As many courts have noted, a defendant has an incentive to categorize his claim under Cuyler rather than Strickland. The Cuyler test imposes a "somewhat lighter burden" with regard to the prejudice requirement. Cabello v. United States, 188 F.3d 871 (7th Cir. 1999). The defendant need only show that the conflict had an "adverse effect" on counsel's performance but is not required to show Strickland prejudice, a more difficult undertaking which requires the defendant to show that the result probably would have been different but for the errors of counsel. The reason for this lesser burden is that the duty of loyalty is one of the "most basic" duties of counsel, and "it is difficult to measure the precise effect on the defense of representation corrupted by conflicting interests." Strickland, 466 U.S. at 692. Although Cuyler allows the defendant to avoid the more onerous prejudice requirement, it does impose its own initial requirement. The defendant must show that his counsel operated under an actual (as opposed to a possible) conflict of interest. This requirement has often been a stumbling block for defendants.

Consistent with the emphasis given by petitioner in his briefs, we will devote more time to analyzing the Cuyler claim and will turn to the Strickland claim thereafter. As described above, petitioner is alleging that counsel tailored the cross-examination around his concern for protecting Ramos from perjury. This is a strong allegation carrying with it the charge that counsel compromised his current client's defense to a capital murder charge to protect a former client from a possible future prosecution for perjury. Without even getting into the case law, which is complex and not always clear, we are confident in stating as an initial proposition that, if it is true that counsel was trying to protect Ramos in this manner, then counsel was operating under an actual conflict of interest. The more difficult question, however, is the factual one of whether counsel was truly motivated by this concern. The burden of proof lies with petitioner as he must overcome a "strong presumption" that counsel was effective. United States v. Pergler, 233 F.3d 1005, 1008-09 (7th Cir. 2001).

Before analyzing petitioner's specific arguments, it will be helpful to first sketch out some of the possible ways a defendant might go about establishing an actual conflict. At its most basic level, a conflict of interest means the attorney had "divided loyalties"of some sort -- usually between two clients and less often between a client and the attorney's personal interests. By definition, loyalty is in part a subjective psychological state. So, one obvious way of showing that counsel had conflicting loyalties is to get a direct admission from counsel. As the Supreme Court stated in Holloway v. Arkansas, 435 U.S. 475 (1978), an attorney is usually in the "best position" to know when a conflict exists or might develop, and such admissions carry great weight particularly when made at the time of trial. Id. at 485. Admissions made after trial are more suspect for obvious reasons.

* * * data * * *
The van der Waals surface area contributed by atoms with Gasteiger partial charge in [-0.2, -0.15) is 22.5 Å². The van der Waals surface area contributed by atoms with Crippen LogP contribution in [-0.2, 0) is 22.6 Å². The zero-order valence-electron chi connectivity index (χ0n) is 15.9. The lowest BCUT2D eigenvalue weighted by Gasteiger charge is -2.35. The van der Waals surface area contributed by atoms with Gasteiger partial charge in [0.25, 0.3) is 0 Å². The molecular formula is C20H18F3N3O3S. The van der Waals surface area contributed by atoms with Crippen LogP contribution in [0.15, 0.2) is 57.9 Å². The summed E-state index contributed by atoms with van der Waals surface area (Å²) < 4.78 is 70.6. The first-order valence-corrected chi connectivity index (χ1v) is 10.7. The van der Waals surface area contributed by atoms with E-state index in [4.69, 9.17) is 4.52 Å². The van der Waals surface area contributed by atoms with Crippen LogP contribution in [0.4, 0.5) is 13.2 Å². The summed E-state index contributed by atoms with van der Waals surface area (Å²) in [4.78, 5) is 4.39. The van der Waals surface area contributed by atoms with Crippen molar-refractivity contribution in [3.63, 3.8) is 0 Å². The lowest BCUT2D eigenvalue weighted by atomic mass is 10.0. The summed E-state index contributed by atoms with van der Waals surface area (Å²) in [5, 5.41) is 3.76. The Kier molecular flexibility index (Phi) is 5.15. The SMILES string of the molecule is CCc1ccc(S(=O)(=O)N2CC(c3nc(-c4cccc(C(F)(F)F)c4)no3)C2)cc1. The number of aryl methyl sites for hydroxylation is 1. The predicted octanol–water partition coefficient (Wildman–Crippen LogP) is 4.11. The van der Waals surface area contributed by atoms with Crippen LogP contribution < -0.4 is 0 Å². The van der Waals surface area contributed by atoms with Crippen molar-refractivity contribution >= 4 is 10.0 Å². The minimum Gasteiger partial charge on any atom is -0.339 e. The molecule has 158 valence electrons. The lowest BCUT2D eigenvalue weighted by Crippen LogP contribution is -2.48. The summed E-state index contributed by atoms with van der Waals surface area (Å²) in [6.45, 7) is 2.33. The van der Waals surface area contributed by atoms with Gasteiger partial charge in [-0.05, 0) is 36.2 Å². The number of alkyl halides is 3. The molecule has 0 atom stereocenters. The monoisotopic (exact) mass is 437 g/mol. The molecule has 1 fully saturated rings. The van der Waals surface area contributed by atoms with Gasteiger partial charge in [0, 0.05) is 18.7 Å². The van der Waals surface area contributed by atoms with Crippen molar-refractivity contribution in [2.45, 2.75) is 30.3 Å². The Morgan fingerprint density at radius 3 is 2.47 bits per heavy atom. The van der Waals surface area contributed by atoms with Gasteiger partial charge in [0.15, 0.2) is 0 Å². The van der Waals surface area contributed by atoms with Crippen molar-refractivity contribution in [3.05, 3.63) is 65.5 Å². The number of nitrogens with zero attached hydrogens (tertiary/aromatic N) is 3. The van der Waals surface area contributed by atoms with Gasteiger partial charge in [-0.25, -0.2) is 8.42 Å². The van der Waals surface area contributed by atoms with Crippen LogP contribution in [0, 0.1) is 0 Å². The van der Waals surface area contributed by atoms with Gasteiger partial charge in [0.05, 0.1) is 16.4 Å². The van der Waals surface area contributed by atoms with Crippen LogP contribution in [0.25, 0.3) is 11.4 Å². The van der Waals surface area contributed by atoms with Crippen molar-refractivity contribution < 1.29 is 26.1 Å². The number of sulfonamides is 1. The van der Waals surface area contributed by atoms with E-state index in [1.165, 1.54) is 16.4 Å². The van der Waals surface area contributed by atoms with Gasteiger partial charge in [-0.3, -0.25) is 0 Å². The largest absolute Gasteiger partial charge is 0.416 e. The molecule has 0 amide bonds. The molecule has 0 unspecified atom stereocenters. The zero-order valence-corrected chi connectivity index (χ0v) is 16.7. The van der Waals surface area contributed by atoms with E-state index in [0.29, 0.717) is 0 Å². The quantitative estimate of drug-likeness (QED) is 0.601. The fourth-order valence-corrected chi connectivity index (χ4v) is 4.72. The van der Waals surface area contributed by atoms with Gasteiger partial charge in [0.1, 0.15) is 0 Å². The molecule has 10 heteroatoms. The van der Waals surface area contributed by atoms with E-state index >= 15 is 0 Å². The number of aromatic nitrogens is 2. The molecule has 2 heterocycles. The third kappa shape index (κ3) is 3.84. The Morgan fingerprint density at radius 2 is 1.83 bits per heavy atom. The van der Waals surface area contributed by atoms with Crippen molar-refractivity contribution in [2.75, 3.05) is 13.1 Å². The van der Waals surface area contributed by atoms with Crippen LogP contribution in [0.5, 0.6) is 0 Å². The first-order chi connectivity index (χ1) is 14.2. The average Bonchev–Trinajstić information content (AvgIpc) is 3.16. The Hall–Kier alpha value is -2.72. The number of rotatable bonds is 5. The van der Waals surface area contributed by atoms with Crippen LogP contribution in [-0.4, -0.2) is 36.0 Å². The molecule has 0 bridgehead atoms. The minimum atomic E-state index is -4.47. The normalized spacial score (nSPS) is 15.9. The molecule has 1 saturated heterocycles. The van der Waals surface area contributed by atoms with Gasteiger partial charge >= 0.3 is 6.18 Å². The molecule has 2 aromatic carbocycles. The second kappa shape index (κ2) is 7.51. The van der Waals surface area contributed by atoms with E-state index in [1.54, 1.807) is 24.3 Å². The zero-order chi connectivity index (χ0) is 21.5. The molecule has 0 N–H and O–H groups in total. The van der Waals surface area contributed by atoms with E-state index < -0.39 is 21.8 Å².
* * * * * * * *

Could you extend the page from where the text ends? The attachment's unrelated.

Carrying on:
Another way to prove a conflict existed is to draw inferences from the way the attorney performed at trial. This approach has the virtue of avoiding the need to get a direct admission from counsel but it suffers from the problem that there are many other reasons why an attorney's performance might have been sub-par, ranging from failed trial strategies to garden-variety attorney incompetence. For this reason, to prevail under this method of proof and to overcome the strong presumption of competence, a defendant typically must show that the only plausible inference was that the attorney's performance was caused by a conflict of interest. See, e.g., Pergler, 233 F.3d at 1011 (7th Cir. 2001) (because the record is "not clear," "[w]e will not guess at defense counsel's reasons for structuring [the] cross-examination as they did").

The conflicts question also can be analyzed from a more objective and less fact-specific angle by looking at whether a particular "situation" is likely to create a conflict. See Perillo v. Johnson, 205 F.3d 775, 801 (5th Cir. 2000) (an actual conflict arises when an attorney is placed "in a situation" that is "inherently conducive to divided loyalties"). To cite a classic example, an attorney would be in conflict if she represented two co-defendants in the same trial where each was trying to implicate the other. In this type of a case, there is no need to delve into the attorney's subjective state of mind because any attorney in this situation would be under a conflict.

The conflicts case law focuses heavily on this situational approach as courts have developed various legal presumptions and factual generalizations applicable to frequently recurring situations. And, in some situations, courts have concluded that a particular situation is so likely to create an actual conflict that it is reasonable to assume that a conflict existed without requiring further individualized proof. The Supreme Court's decision in Mickens v. Taylor, 122 S.Ct. 1237, 1264-65 (2002) contains much discussion regarding the relative merits of a categorical rule versus a case-by-case approach.